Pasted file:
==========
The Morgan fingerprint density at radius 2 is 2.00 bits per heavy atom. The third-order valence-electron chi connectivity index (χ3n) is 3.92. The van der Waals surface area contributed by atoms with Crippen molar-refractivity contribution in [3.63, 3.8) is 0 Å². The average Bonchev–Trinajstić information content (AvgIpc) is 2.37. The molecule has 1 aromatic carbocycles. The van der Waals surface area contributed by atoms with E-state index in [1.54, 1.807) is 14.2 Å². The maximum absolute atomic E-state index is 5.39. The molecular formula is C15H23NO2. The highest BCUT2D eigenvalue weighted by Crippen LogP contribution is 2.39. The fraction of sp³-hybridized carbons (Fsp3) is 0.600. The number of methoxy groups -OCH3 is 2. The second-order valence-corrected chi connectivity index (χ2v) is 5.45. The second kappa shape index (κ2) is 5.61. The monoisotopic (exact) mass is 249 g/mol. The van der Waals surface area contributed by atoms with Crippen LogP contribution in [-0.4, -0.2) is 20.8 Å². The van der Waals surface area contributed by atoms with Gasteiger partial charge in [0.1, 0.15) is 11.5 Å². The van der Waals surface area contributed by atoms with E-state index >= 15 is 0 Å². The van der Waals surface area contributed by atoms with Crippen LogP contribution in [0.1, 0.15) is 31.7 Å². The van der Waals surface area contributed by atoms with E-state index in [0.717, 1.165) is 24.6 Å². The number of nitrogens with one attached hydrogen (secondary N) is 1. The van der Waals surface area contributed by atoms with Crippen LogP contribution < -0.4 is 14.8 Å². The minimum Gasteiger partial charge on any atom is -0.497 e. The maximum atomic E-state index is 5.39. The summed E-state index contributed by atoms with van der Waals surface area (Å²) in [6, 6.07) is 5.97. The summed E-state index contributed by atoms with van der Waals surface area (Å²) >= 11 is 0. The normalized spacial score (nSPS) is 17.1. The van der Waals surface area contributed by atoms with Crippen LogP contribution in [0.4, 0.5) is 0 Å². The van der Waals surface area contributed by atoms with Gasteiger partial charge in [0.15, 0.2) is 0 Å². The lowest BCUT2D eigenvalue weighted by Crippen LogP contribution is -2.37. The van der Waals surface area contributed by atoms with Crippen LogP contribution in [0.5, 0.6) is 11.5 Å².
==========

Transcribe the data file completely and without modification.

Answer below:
The Morgan fingerprint density at radius 2 is 2.00 bits per heavy atom. The third-order valence-electron chi connectivity index (χ3n) is 3.92. The van der Waals surface area contributed by atoms with Crippen molar-refractivity contribution in [3.63, 3.8) is 0 Å². The average Bonchev–Trinajstić information content (AvgIpc) is 2.37. The molecule has 1 aromatic carbocycles. The van der Waals surface area contributed by atoms with E-state index in [1.54, 1.807) is 14.2 Å². The maximum absolute atomic E-state index is 5.39. The molecular formula is C15H23NO2. The highest BCUT2D eigenvalue weighted by Crippen LogP contribution is 2.39. The fraction of sp³-hybridized carbons (Fsp3) is 0.600. The number of methoxy groups -OCH3 is 2. The second-order valence-corrected chi connectivity index (χ2v) is 5.45. The second kappa shape index (κ2) is 5.61. The monoisotopic (exact) mass is 249 g/mol. The van der Waals surface area contributed by atoms with Crippen LogP contribution in [-0.4, -0.2) is 20.8 Å². The van der Waals surface area contributed by atoms with Gasteiger partial charge in [0.1, 0.15) is 11.5 Å². The van der Waals surface area contributed by atoms with E-state index >= 15 is 0 Å². The van der Waals surface area contributed by atoms with Crippen LogP contribution in [0.1, 0.15) is 31.7 Å². The van der Waals surface area contributed by atoms with E-state index in [0.717, 1.165) is 24.6 Å². The number of nitrogens with one attached hydrogen (secondary N) is 1. The van der Waals surface area contributed by atoms with Crippen LogP contribution < -0.4 is 14.8 Å². The minimum Gasteiger partial charge on any atom is -0.497 e. The maximum atomic E-state index is 5.39. The summed E-state index contributed by atoms with van der Waals surface area (Å²) in [6, 6.07) is 5.97. The summed E-state index contributed by atoms with van der Waals surface area (Å²) >= 11 is 0. The normalized spacial score (nSPS) is 17.1. The van der Waals surface area contributed by atoms with Crippen LogP contribution in [0.4, 0.5) is 0 Å². The van der Waals surface area contributed by atoms with Gasteiger partial charge in [0.15, 0.2) is 0 Å². The lowest BCUT2D eigenvalue weighted by Crippen LogP contribution is -2.37. The van der Waals surface area contributed by atoms with Crippen LogP contribution in [0.5, 0.6) is 11.5 Å².